Posted on July 9, 2018 By Art Feierman
This BenQ TK800 review has been a long time in the making. I got a look at a pre-production unit in April and published a respectable “First Look” review and a comparison between the TK800 and their HT2550 from the standpoint of which you should purchase based on your room and viewing habits. We finally received at TK800 a few weeks ago. I watched it a bit, took a few “out of the box” photos of picture quality, and sent it off to be calibrated.
Since then, I’ve put dozens of hours in watching the BenQ, replaying scenes, etc.
Short story: Want 4K capabilities, a very sharp image, a healthy amount of brightness for rooms with more than minimal ambient light, and a rock bottom price for all of the above? The TK800 very likely will fit your needs. There are a few competitors out there. We’ll help you figure out if this BenQ projector is the best choice for your setup.
Editor’s note: I was hoping to get this review published before leaving on an Alaska cruise. That didn’t quite happen so I’m publishing what I can from the ship, on the first full day of cruis’n. The performance page will have to wait until I get back, as will some clean up/proofing. Eric will finish his calibration pages in about a week, and I will add them when I return.
Regarding performance, here’s a very short version. The TK800 came in just a bit short of the 3000 lumen claim. Eric came up with an eco (low lamp) best calibration with about 1000 lumens, and a 4K HDR mode was created with more emphasis on brightness, and that came in at 1933 lumens. Impressive, considering the ending color results. More when the page is up. Sharpness is also on that page. Suffice to say that the TK800 is a very typical 4K UHD projector – very sharp on 4K content. If you aren’t siting really close you probably can’ tell the difference between the BenQ and an entry level true 4K projector. -art
Yes the TK800 is near identical to its HT2550 sibling, and the differences so well defined, that much of this review is pulled directly from the HT2550, for example, only the color wheel and the front color of the projector differ regarding all the aspects of hardware. But I watched and have written here about the TK800 a bit differently. This time, because of the differences, between the two, I primarily watched the TK800 with some lights on, or some light coming in from partially or even mostly open shutters on my windows, sometimes a bit of both. In other words, I have treated this BenQ as a “brighter room” projector, in that we’re talking rooms brighter than the traditional man cave/dedicated home theater.
The TK800 claims 3,000 lumens. 3,000 lumens which is a not uncommon number for 4K UHD projectors to declare and those like the TK800 have a “brighter” color wheel.
Image from Marvel's Jessica Jones on Netflix - streamed in 4K!
4K stream from Netflix: Blacklist pilot
1080i GameMix content from DirectTV. Projected by the TK800. Even the smallest type is readable (if you aren't sitting too far away).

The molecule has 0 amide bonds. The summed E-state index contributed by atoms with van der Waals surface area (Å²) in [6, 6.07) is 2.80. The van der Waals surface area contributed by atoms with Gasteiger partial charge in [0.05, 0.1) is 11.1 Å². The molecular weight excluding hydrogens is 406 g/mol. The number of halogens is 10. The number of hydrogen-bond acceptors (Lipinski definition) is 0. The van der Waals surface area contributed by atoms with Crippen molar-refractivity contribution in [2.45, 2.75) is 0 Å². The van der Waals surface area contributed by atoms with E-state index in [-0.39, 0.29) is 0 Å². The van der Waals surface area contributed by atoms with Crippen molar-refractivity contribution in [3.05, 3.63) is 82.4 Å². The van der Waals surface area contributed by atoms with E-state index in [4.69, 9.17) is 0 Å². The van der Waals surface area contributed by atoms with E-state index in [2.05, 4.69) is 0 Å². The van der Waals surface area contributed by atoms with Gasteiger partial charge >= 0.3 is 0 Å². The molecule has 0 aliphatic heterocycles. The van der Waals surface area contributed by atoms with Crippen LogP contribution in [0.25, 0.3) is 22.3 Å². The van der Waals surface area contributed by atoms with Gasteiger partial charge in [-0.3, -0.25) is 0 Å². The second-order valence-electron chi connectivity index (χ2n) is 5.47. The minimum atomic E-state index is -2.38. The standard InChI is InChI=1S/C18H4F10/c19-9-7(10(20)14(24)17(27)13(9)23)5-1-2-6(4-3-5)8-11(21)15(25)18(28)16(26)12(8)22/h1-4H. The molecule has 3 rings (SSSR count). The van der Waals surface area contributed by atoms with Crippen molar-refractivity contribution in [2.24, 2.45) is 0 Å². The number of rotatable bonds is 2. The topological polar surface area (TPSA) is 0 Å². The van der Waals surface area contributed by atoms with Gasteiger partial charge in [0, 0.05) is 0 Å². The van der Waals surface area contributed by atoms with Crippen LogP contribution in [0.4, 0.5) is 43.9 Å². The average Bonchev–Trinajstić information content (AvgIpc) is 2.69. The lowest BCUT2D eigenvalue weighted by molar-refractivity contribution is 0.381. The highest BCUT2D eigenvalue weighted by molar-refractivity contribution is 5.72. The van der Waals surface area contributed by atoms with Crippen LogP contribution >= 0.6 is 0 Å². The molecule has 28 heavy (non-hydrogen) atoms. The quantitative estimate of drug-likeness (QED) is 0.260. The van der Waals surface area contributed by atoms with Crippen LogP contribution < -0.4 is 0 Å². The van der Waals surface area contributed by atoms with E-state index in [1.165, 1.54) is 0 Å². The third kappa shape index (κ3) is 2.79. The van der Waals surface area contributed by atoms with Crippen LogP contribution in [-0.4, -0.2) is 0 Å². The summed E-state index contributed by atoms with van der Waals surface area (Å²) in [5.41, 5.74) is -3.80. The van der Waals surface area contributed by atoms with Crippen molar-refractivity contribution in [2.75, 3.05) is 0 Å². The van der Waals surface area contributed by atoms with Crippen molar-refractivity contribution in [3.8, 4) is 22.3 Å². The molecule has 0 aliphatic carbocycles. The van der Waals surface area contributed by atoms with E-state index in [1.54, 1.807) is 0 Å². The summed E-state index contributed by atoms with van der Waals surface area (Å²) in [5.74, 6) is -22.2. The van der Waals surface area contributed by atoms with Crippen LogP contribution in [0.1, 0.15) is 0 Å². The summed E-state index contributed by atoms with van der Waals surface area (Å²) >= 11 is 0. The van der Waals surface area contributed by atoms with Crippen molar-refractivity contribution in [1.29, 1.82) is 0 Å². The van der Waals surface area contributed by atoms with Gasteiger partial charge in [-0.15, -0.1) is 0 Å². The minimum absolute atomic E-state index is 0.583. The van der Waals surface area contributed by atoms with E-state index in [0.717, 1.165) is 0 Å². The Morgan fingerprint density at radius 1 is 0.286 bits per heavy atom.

Last of four consecutive HDTV images. This from a Florence and the Machine performance at a UK music festival.
The TK800 is a physically small home theater/home entertainment projector. Optoma and other DLP manufacturers, just like BenQ, typically offer two models, generally identical regarding most things, except for using a different color wheel. (That’s the difference between those more expensive Optoma UHD60 and UHD65 4K UHDs.)
The TK800 uses an RGBW color wheel (red, green, blue, and white slices (white is really a clear slice). This is a typical color wheel configuration found on most business and education DLP projectors.
Traditional home theater projectors avoid using a white/clear slice. The plus side is that with this color wheel, the TK800 gets a significant boost in white lumens (although color lumens suffer).
When watching something like sports with a lot of amount of ambient light present, that extra boost of white tends to make the image look less washed out, provides more pop to the image, even if colors take a bit of a hit.
I will show you some comparison images of the same scenes on both, to further explain those differences. The real trick for you is not whether to choose the TK800 over the HT2550, but whether to choose one of these, instead of a competitor.
One difference that counts for BenQ is they priced both of theirs the same. Everyone else so far charges more money for the RGBRGB projector – the one claiming to be not as bright, but claiming the better picture.
There are plenty of preset color modes to choose from. We’ll discuss and show comparisons between them for those who love the details.
Overall I’ve been pleased with the TK800. It does very nicely in its brighter modes when I have all my rear lighting on in the theater. Or with my four window’s shutters open more than usual for sports viewing.
Let’s get this review moving. Highlights!
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